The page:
Goldsboro names new city manager
By Ty Johnson
Published in News on May 24, 2011 1:46 PM
Goldsboro City Council announced Monday afternoon that the position of city manager, vacant since February, will be filled by Kinston City Manager Scott Stevens.
Stevens, 44, will take the position beginning Aug. 8 and will receive an annual salary of $150,000. Interim City Manager Tasha Logan will continue to serve as city manager in the meantime.
Mayor Al King said Stevens impressed the council both with his experience and his interviewing skills.
"Based on the interview process and his background, he appeared to be the man for us," he said. "I knew a little bit about him beforehand, and he came out on top."
And as far as his proximity to Wayne County, King said his familiarity with Goldsboro would be a positive.
"It's a familiar community," Stevens said of Goldsboro. "It's a little larger and a little bit better pay, but I've known Goldsboro. That just made it very appealing."
His family also weighed into the decision, he said. His wife, Robin, is from Pikeville and attended Charles B. Aycock High School and her parents still live in northern Wayne County.
He also said that with his children, Jonathan, 13, and Daniel, 10, approaching high school age, the time for a move had to be now.
"It made it an easy transition for them," he said.
Stevens, who grew up in Cary, has lived in Kinston since 1992 and began his career in local government in January 1998 as the city engineer. He accepted the position of director of public services in May 2002, but never thought he wanted to be a city manager.
When he was appointed to the position in March 2007, he wasn't sure what to expect, but now sees it as a step in the right direction.
"It has been a very fulfilling and rewarding role, and I really have enjoyed the job a lot."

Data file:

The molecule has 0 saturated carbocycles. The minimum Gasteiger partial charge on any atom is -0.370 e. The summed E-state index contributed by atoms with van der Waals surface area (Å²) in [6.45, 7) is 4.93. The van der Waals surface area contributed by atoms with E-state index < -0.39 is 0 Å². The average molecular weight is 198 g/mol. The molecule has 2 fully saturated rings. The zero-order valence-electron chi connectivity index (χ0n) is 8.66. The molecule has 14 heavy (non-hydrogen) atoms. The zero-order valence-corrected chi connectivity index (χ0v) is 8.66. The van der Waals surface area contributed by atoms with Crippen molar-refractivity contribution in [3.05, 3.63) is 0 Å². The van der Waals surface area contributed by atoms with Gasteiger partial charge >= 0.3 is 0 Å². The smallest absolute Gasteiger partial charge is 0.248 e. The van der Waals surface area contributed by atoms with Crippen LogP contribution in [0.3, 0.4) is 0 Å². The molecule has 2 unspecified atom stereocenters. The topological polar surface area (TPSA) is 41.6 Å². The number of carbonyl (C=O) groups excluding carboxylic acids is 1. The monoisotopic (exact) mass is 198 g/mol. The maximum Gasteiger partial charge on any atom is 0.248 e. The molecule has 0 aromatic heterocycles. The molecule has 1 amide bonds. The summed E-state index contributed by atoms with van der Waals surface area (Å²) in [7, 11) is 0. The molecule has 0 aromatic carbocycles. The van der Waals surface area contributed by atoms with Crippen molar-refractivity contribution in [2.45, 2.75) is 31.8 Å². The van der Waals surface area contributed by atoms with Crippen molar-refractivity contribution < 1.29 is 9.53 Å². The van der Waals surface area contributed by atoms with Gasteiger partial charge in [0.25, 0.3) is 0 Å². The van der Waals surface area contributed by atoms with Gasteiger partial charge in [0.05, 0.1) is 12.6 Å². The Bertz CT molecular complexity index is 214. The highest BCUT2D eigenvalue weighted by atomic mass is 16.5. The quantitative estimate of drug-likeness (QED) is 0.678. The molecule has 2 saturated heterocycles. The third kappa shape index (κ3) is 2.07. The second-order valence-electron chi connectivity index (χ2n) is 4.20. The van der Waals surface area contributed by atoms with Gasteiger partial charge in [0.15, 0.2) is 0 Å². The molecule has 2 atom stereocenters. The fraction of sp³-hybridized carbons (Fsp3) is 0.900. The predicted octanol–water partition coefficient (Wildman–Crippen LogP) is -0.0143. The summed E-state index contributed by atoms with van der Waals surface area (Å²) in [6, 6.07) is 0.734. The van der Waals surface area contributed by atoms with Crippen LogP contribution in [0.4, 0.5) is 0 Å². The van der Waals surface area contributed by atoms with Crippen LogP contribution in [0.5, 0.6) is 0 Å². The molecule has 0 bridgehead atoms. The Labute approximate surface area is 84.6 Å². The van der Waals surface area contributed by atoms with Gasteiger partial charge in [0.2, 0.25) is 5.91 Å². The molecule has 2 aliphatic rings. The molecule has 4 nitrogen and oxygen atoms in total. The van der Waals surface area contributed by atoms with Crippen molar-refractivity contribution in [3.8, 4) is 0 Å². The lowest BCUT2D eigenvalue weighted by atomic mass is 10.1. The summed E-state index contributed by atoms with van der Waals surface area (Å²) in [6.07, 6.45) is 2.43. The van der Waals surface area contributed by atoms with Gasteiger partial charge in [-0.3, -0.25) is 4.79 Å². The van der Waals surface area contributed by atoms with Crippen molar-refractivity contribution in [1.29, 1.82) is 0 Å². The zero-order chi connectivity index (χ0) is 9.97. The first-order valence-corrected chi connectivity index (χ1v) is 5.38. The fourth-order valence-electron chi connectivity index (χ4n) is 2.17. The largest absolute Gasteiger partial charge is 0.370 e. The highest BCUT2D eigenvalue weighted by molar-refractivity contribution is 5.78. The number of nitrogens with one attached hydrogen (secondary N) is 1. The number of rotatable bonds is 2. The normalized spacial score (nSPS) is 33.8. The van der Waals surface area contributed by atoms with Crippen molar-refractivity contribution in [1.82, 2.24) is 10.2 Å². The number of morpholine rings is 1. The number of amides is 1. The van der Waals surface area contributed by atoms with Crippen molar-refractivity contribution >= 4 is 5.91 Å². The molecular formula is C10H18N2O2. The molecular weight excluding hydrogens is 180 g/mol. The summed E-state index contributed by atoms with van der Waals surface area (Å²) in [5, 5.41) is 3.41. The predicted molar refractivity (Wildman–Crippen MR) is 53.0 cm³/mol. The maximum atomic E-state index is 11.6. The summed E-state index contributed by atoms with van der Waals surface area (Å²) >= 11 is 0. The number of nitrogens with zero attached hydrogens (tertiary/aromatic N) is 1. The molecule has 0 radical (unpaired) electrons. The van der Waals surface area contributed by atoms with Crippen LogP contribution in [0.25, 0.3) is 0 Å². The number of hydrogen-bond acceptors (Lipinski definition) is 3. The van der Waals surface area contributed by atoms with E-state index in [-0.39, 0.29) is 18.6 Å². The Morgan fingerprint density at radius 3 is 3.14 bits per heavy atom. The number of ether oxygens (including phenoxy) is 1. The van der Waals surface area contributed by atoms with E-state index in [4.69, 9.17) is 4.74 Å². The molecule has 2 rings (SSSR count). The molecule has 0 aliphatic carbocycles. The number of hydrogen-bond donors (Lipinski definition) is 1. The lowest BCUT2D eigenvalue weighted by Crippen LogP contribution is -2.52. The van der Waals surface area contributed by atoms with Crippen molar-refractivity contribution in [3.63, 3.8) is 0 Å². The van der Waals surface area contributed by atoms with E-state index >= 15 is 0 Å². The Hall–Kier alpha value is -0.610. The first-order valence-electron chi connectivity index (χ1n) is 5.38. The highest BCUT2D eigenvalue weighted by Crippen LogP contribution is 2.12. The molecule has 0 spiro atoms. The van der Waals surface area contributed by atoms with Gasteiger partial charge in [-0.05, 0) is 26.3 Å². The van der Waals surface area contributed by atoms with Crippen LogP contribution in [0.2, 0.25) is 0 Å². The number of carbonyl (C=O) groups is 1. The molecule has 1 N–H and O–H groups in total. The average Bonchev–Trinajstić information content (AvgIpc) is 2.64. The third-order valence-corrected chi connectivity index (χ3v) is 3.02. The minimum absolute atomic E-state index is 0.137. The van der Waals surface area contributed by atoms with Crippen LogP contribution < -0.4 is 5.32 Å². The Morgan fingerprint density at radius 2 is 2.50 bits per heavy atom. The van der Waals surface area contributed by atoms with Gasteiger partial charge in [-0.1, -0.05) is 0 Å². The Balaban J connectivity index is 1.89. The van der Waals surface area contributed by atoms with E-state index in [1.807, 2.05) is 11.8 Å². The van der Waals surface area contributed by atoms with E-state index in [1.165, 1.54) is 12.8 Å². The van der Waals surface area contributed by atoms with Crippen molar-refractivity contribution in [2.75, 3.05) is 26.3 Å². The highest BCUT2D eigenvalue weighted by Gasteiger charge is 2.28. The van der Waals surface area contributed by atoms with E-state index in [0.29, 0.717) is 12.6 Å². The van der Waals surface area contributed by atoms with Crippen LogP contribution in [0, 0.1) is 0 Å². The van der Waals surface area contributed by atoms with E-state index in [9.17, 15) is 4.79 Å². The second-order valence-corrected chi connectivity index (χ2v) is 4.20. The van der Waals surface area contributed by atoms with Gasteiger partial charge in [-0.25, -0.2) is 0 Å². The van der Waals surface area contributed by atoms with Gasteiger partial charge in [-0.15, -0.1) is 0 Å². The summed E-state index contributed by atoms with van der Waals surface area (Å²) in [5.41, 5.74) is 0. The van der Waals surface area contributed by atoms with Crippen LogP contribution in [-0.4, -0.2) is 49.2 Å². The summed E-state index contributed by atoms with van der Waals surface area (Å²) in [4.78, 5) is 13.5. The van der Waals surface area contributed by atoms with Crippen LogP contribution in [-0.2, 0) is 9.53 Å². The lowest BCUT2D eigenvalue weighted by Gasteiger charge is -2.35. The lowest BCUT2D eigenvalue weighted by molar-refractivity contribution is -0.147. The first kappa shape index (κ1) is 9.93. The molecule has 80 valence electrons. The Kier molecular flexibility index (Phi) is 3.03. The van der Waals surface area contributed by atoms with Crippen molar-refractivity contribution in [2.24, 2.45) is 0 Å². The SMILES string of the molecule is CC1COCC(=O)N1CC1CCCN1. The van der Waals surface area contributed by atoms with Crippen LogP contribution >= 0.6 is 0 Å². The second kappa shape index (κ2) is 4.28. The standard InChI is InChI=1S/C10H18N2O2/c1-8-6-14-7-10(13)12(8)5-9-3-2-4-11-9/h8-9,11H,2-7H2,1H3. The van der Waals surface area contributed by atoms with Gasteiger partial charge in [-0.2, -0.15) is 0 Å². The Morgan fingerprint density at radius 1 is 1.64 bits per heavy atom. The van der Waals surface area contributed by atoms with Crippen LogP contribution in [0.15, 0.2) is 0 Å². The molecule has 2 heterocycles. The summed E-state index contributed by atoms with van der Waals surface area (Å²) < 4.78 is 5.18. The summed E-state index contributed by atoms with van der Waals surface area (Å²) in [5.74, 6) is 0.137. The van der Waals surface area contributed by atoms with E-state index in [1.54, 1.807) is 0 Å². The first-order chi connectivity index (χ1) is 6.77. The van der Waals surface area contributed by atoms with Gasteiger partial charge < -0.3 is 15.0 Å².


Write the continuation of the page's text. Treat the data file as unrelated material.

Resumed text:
A former Navy reservist, Stevens said one aspect of Goldsboro that made it unique is its relationship with the military through Seymour Johnson Air Force Base.
"That's a bonus," he said. "It's definitely an attraction for me and I have a lot of respect for those in the military, so I'm excited about being in a community that's close to the military."
But despite the opportunity, he still expressed some sadness about heading down U.S. 70 West and leaving the city he has called home.
"I'm really excited to come to Goldsboro but a little sad about leaving behind the community I've been a part of for 20 years," he said.
He said he has followed Goldsboro news in recent weeks and has an idea of what its citizens want, although he said he has not met with many city employees.
"My understanding is that they're a really good group of people," he said. "And from the things I know of the community, it has a lot going for it."
He noted that many of the issues pressing municipalities in Eastern North Carolina are similar, and that keeping a balanced budget, encouraging downtown development and securing roadways were concerns he addressed in Kinston that he foresaw handling in Goldsboro.
"For me, it really is trying to improve the quality of life, and the city plays a role in that," he said, noting that cooperation between area businesses, the Air Force base and the city would improve the overall lives of citizens.
Stevens also said he is excited to work with a city council he described as "very energetic" and developing projects with the council to enhance and enrich the city's infrastructure, though he noted there would be limits due to budget constraints.
"Money is not endless and we can likely fund projects that make sense but only so many at one time," he said.
He graduated from North Carolina State University with a bachelor's degree in civil engineering and received a master's degree in public administration from East Carolina University.